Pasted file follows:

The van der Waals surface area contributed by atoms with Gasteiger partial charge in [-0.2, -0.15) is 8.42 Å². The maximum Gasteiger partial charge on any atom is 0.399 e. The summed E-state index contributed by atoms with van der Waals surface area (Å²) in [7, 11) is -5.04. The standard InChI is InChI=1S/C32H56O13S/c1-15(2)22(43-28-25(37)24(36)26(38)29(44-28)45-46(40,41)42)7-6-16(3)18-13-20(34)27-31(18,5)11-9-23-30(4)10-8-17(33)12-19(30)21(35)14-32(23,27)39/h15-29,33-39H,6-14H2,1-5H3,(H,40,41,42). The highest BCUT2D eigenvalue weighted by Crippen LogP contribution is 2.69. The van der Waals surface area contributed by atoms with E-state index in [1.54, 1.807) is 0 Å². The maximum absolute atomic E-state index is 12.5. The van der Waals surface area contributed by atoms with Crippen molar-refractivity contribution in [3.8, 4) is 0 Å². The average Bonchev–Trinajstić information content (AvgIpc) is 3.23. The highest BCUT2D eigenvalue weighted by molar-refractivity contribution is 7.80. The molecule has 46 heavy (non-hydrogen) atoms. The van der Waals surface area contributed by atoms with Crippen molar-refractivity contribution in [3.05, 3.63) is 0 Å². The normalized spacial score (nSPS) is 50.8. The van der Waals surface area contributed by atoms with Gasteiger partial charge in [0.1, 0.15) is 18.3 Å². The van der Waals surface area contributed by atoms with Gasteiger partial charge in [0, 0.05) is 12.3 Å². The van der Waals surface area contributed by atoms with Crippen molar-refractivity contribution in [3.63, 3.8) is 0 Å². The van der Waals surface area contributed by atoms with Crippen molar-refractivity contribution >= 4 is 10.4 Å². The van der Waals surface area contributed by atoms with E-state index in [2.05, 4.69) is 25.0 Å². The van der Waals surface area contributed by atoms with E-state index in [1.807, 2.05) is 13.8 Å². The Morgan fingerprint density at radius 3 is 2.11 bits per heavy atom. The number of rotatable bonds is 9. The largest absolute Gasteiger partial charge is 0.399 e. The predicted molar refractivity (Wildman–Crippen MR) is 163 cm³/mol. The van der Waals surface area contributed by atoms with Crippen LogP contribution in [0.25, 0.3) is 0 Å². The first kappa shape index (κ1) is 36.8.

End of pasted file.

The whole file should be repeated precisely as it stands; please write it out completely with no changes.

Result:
The van der Waals surface area contributed by atoms with Gasteiger partial charge in [-0.2, -0.15) is 8.42 Å². The maximum Gasteiger partial charge on any atom is 0.399 e. The summed E-state index contributed by atoms with van der Waals surface area (Å²) in [7, 11) is -5.04. The standard InChI is InChI=1S/C32H56O13S/c1-15(2)22(43-28-25(37)24(36)26(38)29(44-28)45-46(40,41)42)7-6-16(3)18-13-20(34)27-31(18,5)11-9-23-30(4)10-8-17(33)12-19(30)21(35)14-32(23,27)39/h15-29,33-39H,6-14H2,1-5H3,(H,40,41,42). The highest BCUT2D eigenvalue weighted by Crippen LogP contribution is 2.69. The van der Waals surface area contributed by atoms with E-state index in [1.54, 1.807) is 0 Å². The maximum absolute atomic E-state index is 12.5. The van der Waals surface area contributed by atoms with Crippen molar-refractivity contribution in [3.8, 4) is 0 Å². The average Bonchev–Trinajstić information content (AvgIpc) is 3.23. The highest BCUT2D eigenvalue weighted by molar-refractivity contribution is 7.80. The molecule has 46 heavy (non-hydrogen) atoms. The van der Waals surface area contributed by atoms with Crippen molar-refractivity contribution in [3.05, 3.63) is 0 Å². The normalized spacial score (nSPS) is 50.8. The van der Waals surface area contributed by atoms with Gasteiger partial charge in [0.1, 0.15) is 18.3 Å². The van der Waals surface area contributed by atoms with Gasteiger partial charge in [0, 0.05) is 12.3 Å². The van der Waals surface area contributed by atoms with Crippen molar-refractivity contribution in [3.63, 3.8) is 0 Å². The van der Waals surface area contributed by atoms with Crippen molar-refractivity contribution >= 4 is 10.4 Å². The van der Waals surface area contributed by atoms with E-state index in [2.05, 4.69) is 25.0 Å². The van der Waals surface area contributed by atoms with E-state index in [1.807, 2.05) is 13.8 Å². The Morgan fingerprint density at radius 3 is 2.11 bits per heavy atom. The number of rotatable bonds is 9. The largest absolute Gasteiger partial charge is 0.399 e. The predicted molar refractivity (Wildman–Crippen MR) is 163 cm³/mol. The van der Waals surface area contributed by atoms with Crippen LogP contribution in [0.25, 0.3) is 0 Å². The first kappa shape index (κ1) is 36.8.